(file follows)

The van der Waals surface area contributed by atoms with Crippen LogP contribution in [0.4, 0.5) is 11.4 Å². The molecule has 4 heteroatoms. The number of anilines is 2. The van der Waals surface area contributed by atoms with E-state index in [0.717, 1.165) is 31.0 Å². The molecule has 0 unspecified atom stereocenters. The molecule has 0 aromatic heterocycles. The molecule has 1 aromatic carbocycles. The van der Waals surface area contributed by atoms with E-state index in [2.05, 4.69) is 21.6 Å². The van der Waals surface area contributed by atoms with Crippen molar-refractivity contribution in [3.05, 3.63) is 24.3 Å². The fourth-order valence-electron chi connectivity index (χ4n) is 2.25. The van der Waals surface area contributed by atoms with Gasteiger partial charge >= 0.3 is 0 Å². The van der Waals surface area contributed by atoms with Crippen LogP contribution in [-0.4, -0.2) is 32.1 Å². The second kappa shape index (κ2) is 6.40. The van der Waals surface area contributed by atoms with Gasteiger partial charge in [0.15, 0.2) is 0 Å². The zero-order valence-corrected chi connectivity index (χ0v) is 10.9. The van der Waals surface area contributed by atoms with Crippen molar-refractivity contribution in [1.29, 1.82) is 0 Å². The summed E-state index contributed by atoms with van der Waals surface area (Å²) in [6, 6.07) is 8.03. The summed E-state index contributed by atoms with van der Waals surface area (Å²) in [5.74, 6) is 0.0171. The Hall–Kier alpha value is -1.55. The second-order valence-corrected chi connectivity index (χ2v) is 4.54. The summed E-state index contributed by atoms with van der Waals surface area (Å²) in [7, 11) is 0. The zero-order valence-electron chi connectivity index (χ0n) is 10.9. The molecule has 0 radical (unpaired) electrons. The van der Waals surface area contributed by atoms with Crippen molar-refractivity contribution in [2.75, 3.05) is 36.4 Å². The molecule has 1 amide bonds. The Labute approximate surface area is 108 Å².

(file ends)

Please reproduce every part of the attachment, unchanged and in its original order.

The van der Waals surface area contributed by atoms with Crippen LogP contribution in [0.4, 0.5) is 11.4 Å². The molecule has 4 heteroatoms. The number of anilines is 2. The van der Waals surface area contributed by atoms with E-state index in [0.717, 1.165) is 31.0 Å². The molecule has 0 unspecified atom stereocenters. The molecule has 0 aromatic heterocycles. The molecule has 1 aromatic carbocycles. The van der Waals surface area contributed by atoms with E-state index in [2.05, 4.69) is 21.6 Å². The van der Waals surface area contributed by atoms with Crippen molar-refractivity contribution in [3.05, 3.63) is 24.3 Å². The fourth-order valence-electron chi connectivity index (χ4n) is 2.25. The van der Waals surface area contributed by atoms with Gasteiger partial charge >= 0.3 is 0 Å². The van der Waals surface area contributed by atoms with Crippen LogP contribution in [-0.4, -0.2) is 32.1 Å². The second kappa shape index (κ2) is 6.40. The van der Waals surface area contributed by atoms with Gasteiger partial charge in [0.15, 0.2) is 0 Å². The zero-order valence-corrected chi connectivity index (χ0v) is 10.9. The van der Waals surface area contributed by atoms with Crippen molar-refractivity contribution in [1.29, 1.82) is 0 Å². The summed E-state index contributed by atoms with van der Waals surface area (Å²) in [6, 6.07) is 8.03. The summed E-state index contributed by atoms with van der Waals surface area (Å²) in [5.74, 6) is 0.0171. The Hall–Kier alpha value is -1.55. The second-order valence-corrected chi connectivity index (χ2v) is 4.54. The summed E-state index contributed by atoms with van der Waals surface area (Å²) in [7, 11) is 0. The zero-order valence-electron chi connectivity index (χ0n) is 10.9. The molecule has 0 radical (unpaired) electrons. The van der Waals surface area contributed by atoms with Crippen molar-refractivity contribution in [2.75, 3.05) is 36.4 Å². The molecule has 1 amide bonds. The Labute approximate surface area is 108 Å².